Having read the book by John Ajvide Lindqvist two weeks ago, I waited with bated breath for Netflix to ship this movie. Not only was the book one of the best I've read, everywhere I turned this movie was getting rave reviews.
Entertainment sections of newspapers swore by it, coworkers rhapsodized about it, and the blogosphere was set ablaze by the Swedish film Låt den rätte komma in. Even the widely trusted RottenTomatoes.com granted the movie a 97% freshness rating.
Now, I'm not going to spend too much time talking about the book since I read it prior to my blog and since this is supposed to be a review of the movie, but I feel it's necessary in order to show how high my expectations were set prior to watching the film.
The book, as I said, was one of the best I have ever read. It is simply the product of good, solid storytelling from a skilled writer. Lindqvist seamlessly wraps readers in a bleak, morose setting and tone. Next, he drops in vivid characters and causes us to ache for them. Finally, on top of the aforementioned, he delivers a chilling--yet unconventional--vampire tale. I was glued to this book, letting everything else in my life fall to the shadows for the duration.
Two things worked against the movie's effect on me. For one, as you've read thus far, my expectations were set outrageously high. Usually, this is the worst thing that can happen when it comes to any sort of subjective matter: movies, books, music, et cetera. Someone you know sees/watches/listens to it and they turn to you, singing its praises. You rush off and experience it for yourself, giddy out of your socks with excitement, only to find something mundane, banal. This my friends is why I fervently try to avoid trailers and any form of review before checking things out for myself.
The second thing that worked against me was reading the book first. I am one of those people who will read the book before seeing the movie because, yes, it is almost always exceedingly better. Take Stephen King for instance. His writing is some of the deepest, though-provoking, creative writing on the market. But the movies based on his books do the writing little if no justice whatsoever. This is simply because a two-hour film cannot possibly capture all the elements good authors explore in their books. In most cases, I will not even watch a movie based on a book I thoroughly enjoyed.
So, at roughly 8PM I locked the doors, shuttered the windows, and killed the lights. The living room was awash in the TV's pale blue light. I seized the remote from the coffee table, aimed it at the player, and fired. It was time. The moment I had been both anxiously awaiting and slightly dreading was upon me.
The film began to play...
...and then it was over.
What took place in between was possession. Despite my unreasonably high expectations, this film pulled me into its trance from the opening credits to the ending credits. I think the fact that the author of the book was also the screenwriter for the movie helped a lot, but this was well shot and well directed to boot. The film captured the setting and mood of the book in a way I've never seen before. Come to think of it, I've never seen a movie from Sweden before. Maybe they are superior at creating a mood. Snowy, cold, dark and raw, the audience becomes a guest of Blackeberg, a suburb of Stockholm.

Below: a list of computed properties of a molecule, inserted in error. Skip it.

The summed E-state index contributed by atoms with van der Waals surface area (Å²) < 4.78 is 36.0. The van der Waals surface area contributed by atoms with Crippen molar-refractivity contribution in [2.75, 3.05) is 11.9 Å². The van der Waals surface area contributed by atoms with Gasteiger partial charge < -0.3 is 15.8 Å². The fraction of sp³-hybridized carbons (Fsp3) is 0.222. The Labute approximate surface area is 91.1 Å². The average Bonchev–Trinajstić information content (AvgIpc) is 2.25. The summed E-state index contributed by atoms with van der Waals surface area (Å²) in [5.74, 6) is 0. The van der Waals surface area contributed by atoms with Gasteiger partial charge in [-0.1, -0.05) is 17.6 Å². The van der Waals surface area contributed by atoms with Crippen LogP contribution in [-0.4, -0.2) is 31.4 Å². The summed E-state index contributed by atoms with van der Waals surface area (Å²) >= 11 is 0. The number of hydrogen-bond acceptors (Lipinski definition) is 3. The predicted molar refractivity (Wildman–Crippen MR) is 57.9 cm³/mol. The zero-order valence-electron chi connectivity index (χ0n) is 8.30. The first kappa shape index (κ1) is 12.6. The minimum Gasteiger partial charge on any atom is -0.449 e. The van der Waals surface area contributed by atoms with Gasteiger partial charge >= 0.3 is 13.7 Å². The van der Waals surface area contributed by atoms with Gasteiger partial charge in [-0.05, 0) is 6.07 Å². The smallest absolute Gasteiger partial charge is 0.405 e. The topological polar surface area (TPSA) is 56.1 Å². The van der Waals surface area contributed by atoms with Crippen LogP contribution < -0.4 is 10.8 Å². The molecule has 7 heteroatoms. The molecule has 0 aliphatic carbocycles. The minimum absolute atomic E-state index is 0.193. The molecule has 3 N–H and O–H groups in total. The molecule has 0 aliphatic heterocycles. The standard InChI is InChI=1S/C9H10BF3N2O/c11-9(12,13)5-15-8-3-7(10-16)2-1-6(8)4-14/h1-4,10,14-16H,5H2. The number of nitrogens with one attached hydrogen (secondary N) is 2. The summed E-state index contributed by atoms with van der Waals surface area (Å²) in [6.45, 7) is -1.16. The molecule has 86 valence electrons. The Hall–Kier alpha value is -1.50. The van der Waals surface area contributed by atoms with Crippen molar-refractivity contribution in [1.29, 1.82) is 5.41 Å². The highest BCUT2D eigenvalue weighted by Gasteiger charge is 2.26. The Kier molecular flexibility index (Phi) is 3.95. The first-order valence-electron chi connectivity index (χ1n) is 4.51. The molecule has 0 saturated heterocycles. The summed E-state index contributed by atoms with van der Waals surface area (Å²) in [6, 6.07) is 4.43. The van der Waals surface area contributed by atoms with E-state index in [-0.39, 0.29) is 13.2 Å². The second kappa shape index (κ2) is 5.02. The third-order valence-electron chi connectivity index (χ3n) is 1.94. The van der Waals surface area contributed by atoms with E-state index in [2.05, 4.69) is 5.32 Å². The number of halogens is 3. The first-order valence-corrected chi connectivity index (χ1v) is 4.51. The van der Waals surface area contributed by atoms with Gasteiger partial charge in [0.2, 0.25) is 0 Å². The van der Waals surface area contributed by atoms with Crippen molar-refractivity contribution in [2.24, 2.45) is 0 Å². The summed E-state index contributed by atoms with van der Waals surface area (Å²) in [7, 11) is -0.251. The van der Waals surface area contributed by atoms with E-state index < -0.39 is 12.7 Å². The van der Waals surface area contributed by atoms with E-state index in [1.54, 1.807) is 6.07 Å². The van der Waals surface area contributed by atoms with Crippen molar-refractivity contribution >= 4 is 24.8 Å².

Instead of jumping straight into thrill after thrill, Let The Right One In follows the book like an instruction manual and produces real characters we care about and pull for. This is important when trying to move people. Give us someone we care about, someone we ache for when they're in the foreground. Oskar, the 12-year old who is bullied at school, and Eli, the who-really-knows-how-old vampire are a perfect match in the film. Together they dazzle the audience. Had Eli not needed to prey on other characters in the movie for her sustenance, I'm convinced the two could've carried the movie by themselves.
A major theme in the book/film was loneliness and the movie gives this to us from many different angles. Oskar is not only ostracized at school, but his parents are divorced and he longs for attention from his dad. Only, when he visits his dad, alcohol gets in the way of their time together. Eli, meanwhile, longs for a friend, for acceptance in such a strange life. The film is very dramatic in bringing these situations to life, but don't fret, there's plenty of bloodshed, including some graphic facial damage that puts Two-Face from The Dark Knight to shame!
Eli, played by Lina Leandersson is the most haunting vampire I have ever seen. Her enormous eyes, pale skin, and constantly bloody mouth (from recent feedings, to be sure) will chill your spine. The contrast between her love for Oskar and her need to kill are unnerving. To see a little girl clamping down on people while they flail about is ghastly to say the least.
If you need a breath of fresh air from all the other movies out there you need to Let the Right One In.